New Operas Take on Current Events

Famed opera house La Scala has commissioned an opera based on Al Gore's book, An Inconvenient Truth. The New York City Opera is working a version of the movie Brokeback Mountain. Nick Scholl of trrill.com talks about what these works might sound like, and about other modern operas that involve current events.

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MIKE PESCA, host:

Composers are starting work on some interesting operas. Famed Milan House La Scala has commissioned one based on Al Gore's "An Inconvenient Truth." Closer to the BPP's home, New York City Opera will stage one based on "Brokeback Mountain." Neither will be on stage until the year 2011. So since we couldn't hear anything for awhile, we can do the best we can do, which is invite a guest to speculate widely about whether either will make a good opera. Nick Scholl is the opera critic for The Stranger, Seattle's alt weekly. Hey, Nick. Thanks for coming in.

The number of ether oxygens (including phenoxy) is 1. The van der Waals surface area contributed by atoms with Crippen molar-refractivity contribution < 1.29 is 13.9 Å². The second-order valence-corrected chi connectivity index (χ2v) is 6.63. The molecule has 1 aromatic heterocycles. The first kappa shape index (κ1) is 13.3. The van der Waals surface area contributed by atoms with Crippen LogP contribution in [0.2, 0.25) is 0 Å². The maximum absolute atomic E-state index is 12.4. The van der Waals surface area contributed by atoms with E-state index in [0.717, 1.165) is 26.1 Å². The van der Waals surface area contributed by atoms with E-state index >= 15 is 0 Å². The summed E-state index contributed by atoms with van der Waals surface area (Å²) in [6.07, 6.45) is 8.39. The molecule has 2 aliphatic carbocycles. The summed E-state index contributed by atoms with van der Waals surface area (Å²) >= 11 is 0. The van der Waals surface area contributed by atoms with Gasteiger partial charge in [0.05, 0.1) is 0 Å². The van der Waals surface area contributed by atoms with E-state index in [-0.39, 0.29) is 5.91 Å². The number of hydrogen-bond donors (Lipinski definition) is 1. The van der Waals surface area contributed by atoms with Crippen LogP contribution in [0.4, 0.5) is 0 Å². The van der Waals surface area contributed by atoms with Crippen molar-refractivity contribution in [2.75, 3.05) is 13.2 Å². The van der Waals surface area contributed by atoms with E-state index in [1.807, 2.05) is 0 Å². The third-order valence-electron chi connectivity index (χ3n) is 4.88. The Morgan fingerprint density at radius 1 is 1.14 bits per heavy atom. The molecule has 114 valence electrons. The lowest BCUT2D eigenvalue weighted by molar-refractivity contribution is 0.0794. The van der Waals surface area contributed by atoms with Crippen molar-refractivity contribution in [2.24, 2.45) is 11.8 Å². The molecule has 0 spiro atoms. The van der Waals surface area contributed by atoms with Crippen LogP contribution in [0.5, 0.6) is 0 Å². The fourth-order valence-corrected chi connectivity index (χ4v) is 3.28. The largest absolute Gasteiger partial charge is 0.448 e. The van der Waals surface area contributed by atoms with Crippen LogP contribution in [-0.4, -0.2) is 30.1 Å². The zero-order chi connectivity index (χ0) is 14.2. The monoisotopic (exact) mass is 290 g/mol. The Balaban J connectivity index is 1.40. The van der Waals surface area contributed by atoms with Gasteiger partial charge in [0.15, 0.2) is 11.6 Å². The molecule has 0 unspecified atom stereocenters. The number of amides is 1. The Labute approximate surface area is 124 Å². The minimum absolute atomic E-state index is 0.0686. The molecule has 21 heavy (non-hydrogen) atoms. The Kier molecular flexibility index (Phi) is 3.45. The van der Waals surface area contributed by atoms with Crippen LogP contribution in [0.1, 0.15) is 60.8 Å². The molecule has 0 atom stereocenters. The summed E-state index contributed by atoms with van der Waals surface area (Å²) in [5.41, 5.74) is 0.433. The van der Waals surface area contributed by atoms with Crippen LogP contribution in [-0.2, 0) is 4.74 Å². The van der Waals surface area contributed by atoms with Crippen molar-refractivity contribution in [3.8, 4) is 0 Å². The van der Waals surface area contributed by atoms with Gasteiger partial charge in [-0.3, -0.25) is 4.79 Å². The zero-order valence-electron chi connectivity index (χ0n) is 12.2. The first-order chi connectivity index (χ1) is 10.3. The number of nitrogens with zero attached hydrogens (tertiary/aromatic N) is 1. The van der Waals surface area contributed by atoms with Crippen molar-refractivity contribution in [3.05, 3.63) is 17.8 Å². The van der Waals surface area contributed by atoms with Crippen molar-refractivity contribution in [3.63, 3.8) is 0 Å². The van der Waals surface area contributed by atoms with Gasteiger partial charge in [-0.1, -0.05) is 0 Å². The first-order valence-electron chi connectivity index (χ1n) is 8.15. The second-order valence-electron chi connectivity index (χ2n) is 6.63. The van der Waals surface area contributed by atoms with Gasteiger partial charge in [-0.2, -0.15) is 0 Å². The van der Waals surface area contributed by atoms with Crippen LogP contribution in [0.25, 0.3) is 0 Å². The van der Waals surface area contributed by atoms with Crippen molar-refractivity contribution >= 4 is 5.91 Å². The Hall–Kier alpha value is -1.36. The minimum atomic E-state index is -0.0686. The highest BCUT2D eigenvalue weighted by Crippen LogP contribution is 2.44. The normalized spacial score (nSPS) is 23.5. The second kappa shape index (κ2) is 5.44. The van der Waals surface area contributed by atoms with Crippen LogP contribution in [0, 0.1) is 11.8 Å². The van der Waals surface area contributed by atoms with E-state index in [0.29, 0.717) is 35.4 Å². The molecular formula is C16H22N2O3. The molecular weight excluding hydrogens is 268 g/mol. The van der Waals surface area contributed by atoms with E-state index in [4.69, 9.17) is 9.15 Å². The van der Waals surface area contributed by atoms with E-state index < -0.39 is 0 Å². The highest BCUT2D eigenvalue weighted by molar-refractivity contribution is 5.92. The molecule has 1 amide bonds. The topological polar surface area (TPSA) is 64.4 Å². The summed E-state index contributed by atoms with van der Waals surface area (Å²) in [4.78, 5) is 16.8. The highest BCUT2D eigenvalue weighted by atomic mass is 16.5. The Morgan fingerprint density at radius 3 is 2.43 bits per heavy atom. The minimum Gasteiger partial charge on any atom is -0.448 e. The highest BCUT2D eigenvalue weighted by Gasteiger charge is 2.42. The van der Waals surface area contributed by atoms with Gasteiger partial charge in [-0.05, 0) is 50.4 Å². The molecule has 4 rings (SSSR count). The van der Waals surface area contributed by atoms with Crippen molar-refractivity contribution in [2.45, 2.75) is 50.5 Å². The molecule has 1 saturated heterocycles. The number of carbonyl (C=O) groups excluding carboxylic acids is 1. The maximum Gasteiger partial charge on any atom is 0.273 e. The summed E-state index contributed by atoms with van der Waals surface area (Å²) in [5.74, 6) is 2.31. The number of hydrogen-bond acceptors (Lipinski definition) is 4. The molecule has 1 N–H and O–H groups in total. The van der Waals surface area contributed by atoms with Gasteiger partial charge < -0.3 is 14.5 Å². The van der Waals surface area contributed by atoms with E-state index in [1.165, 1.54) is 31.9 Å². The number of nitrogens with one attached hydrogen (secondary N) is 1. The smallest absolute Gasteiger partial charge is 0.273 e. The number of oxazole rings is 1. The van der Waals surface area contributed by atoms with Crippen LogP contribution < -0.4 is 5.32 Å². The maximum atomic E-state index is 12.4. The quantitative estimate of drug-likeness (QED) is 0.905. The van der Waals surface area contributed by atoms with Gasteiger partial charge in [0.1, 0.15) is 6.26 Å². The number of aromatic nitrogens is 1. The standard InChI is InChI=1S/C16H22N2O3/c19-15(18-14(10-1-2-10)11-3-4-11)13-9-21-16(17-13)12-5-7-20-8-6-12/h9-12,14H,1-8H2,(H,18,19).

Mr. NICK SCHOLL (Opera Critic, The Stranger): Hello.

PESCA: Let us start with "An Inconvenient Truth." You've seen the movie.

Mr. SCHOLL: Mm-hm.

PESCA: You've felt the warming.

Mr. SCHOLL: Mm-hm.

PESCA: Does it have potential as an opera?

Mr. SCHOLL: I feel like it could go in two directions. One, it could be really, like, direct and powerful, and it could be, like, a monodrama, or it's just - I mean, essentially, it's just Al Gore in the picture, and then, like, they could have a video screen in the back...

PESCA: Yeah.

Mr. SCHOLL: Like, showing a montage of videos and photographs, and...

PESCA: Or it'll be Al Gore...

Mr. SCHOLL: Pie charts!

PESCA: Is the star and charts.